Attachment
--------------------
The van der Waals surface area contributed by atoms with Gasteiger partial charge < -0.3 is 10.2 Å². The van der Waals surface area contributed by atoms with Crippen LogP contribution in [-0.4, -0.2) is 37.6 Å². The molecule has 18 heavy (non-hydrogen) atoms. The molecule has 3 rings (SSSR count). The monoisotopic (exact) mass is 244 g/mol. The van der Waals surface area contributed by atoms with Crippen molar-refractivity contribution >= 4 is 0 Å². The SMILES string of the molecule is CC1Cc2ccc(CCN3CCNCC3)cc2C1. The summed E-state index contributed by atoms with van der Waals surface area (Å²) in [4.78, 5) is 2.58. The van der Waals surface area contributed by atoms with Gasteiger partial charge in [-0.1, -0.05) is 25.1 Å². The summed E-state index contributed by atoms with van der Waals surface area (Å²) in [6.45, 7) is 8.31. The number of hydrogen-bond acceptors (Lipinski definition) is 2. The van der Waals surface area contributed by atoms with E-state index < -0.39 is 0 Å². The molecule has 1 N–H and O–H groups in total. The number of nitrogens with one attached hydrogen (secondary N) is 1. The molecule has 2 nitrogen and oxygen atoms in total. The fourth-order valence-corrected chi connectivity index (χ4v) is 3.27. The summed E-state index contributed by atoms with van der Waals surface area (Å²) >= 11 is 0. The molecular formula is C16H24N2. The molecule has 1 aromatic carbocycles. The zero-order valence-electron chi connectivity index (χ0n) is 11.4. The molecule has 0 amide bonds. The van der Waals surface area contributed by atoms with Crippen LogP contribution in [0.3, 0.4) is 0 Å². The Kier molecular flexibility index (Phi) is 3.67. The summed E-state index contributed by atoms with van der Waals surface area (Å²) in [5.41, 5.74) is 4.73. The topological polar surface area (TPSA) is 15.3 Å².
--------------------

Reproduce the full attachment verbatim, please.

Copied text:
The van der Waals surface area contributed by atoms with Gasteiger partial charge < -0.3 is 10.2 Å². The van der Waals surface area contributed by atoms with Crippen LogP contribution in [-0.4, -0.2) is 37.6 Å². The molecule has 18 heavy (non-hydrogen) atoms. The molecule has 3 rings (SSSR count). The monoisotopic (exact) mass is 244 g/mol. The van der Waals surface area contributed by atoms with Crippen molar-refractivity contribution >= 4 is 0 Å². The SMILES string of the molecule is CC1Cc2ccc(CCN3CCNCC3)cc2C1. The summed E-state index contributed by atoms with van der Waals surface area (Å²) in [4.78, 5) is 2.58. The van der Waals surface area contributed by atoms with Gasteiger partial charge in [-0.1, -0.05) is 25.1 Å². The summed E-state index contributed by atoms with van der Waals surface area (Å²) in [6.45, 7) is 8.31. The number of hydrogen-bond acceptors (Lipinski definition) is 2. The van der Waals surface area contributed by atoms with E-state index < -0.39 is 0 Å². The molecule has 1 N–H and O–H groups in total. The number of nitrogens with one attached hydrogen (secondary N) is 1. The molecule has 2 nitrogen and oxygen atoms in total. The fourth-order valence-corrected chi connectivity index (χ4v) is 3.27. The summed E-state index contributed by atoms with van der Waals surface area (Å²) >= 11 is 0. The molecular formula is C16H24N2. The molecule has 1 aromatic carbocycles. The zero-order valence-electron chi connectivity index (χ0n) is 11.4. The molecule has 0 amide bonds. The van der Waals surface area contributed by atoms with Crippen LogP contribution in [0.3, 0.4) is 0 Å². The Kier molecular flexibility index (Phi) is 3.67. The summed E-state index contributed by atoms with van der Waals surface area (Å²) in [5.41, 5.74) is 4.73. The topological polar surface area (TPSA) is 15.3 Å².